I grew up among people whose most-oft-voiced concern was whether they would get their book, or next book, written. Without the book, the life-worth dwindled down to a small pile of ash, as my child’s mind pictured it.
It was an attitude I could never understand. Getting a book into existence seemed to me a second-hand aim. Without real adventures, books would have nothing to tell. As I saw it, they piggy-backed on real life. The ambition to become the author of one or more, looked like Plan B. The first thing was to get real.
At a certain point, however, I became an intellectual. Was it at Hilltop where we spent summers, when Chuck caught my ten-year-old wrists in his twelve-year-old hands and I realized: oh! When a boy gets older, it’s no contest. I better find some games to play where I’ll have a chance at winning.
Or had it been latent all along, when I listened, uncomprehending, to my father’s and Leo Bronstein’s conversations and thought those the most wonderful sounds in the world?
Or was it when the conflicting messages and double-binds of a strong and imperfect family life forced me to look for understanding at some level “above the battle”?
Who knew? Anyway, real life forced it on me, this writing modality, and I make it a principle not to quarrel with real life.
My early philosophic articles did not fit neatly into the established genres. Typically, I would get a publication if and only if the editor sent me the referee’s report along with his rejection letter. That allowed me to send a reply bristling with counter-arguments.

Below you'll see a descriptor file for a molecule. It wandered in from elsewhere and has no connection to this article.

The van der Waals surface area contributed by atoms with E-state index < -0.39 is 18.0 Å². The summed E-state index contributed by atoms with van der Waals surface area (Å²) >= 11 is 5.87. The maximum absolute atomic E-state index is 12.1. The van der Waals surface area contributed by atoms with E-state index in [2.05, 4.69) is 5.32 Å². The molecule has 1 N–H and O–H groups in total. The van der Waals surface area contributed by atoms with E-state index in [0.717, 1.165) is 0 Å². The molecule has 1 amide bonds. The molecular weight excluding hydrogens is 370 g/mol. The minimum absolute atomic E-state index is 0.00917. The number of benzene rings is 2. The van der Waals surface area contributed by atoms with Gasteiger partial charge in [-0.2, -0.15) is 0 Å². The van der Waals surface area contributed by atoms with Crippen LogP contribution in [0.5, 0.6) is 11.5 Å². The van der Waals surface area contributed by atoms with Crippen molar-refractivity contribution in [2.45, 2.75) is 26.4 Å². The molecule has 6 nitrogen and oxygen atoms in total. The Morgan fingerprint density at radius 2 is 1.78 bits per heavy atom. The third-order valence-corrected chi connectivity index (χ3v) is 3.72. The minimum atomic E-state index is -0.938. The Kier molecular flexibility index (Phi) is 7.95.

A Good Look at Evil, my first book, traveled the same road. Thanks to a sympathetic acquisitions editor (Jane Cullen, beloved of many) – but also thanks to my rejoinder to at least one of the referees – it saw daylight as a book. After that, the efforts to get into print went more smoothly.
That is, until I got to Conversions: A Philosophic Memoir. It tells the story of some years of my life that I didn’t talk about. The only people who knew were those who had been friends at the time of the events in the book. Its concern is with years when the decisive things that happened to me were secret. I had got into the habit of a life where only the tip of the iceberg showed.
Conversions had a real-life purpose all right. Its author needed to find out how she had gotten into a jam that bad. The first year after, the events were still fresh in mind and could be poured onto paper in meticulous detail. The project of understanding took many more years, as I tried one hypothesis after another, till I found the sole explanation able to connect all the links in the narrative chain.
Bringing the book out was meant to bring to fruition my purposes in writing it. First and last, to make a strange sequence of events and acts comprehensible – for the sake of truth and whomever, meeting similar hazards, might be helped. Second, to raise up out of the deep, the rest of the iceberg: my story – what for Abigail had been real life.
A few people (but very few) told me it helped them. One philosopher, an atheist and materialist whom I held in the highest regard, grasped immediately the story’s Jewish, theistic essence and compared it to the classic confessions of Augustine and Rousseau, asking: has any woman done this? (If I were ever to bring it out again, I might change the subtitle to “A Philosophic Confession.”) A writer whose judgment is worth gold to me said it would inevitably find its place in the permanent ranks of the genre of Bildungsroman (coming-of-age books).
But by far the commonest reactions were condescending. There were questions. What did I think my most telling psychological weakness must be? Did I concede that I was no memoirist? Or that I had “almost brought it off”?
The then-ailing university press did almost nothing with it, so there were virtually no reviews. But those it got actually urged potential readers not to buy it! Goodness! Why had those reviewers cared how strangers spent their money? Why urge them to shun the expense?
Today, that publishing experience brings to mind the musing question, asked and answered aloud by a Russian student at the café “Chez Maurice” on the rue de Tournon, so many years ago.
What is love?
To love … is to suffer.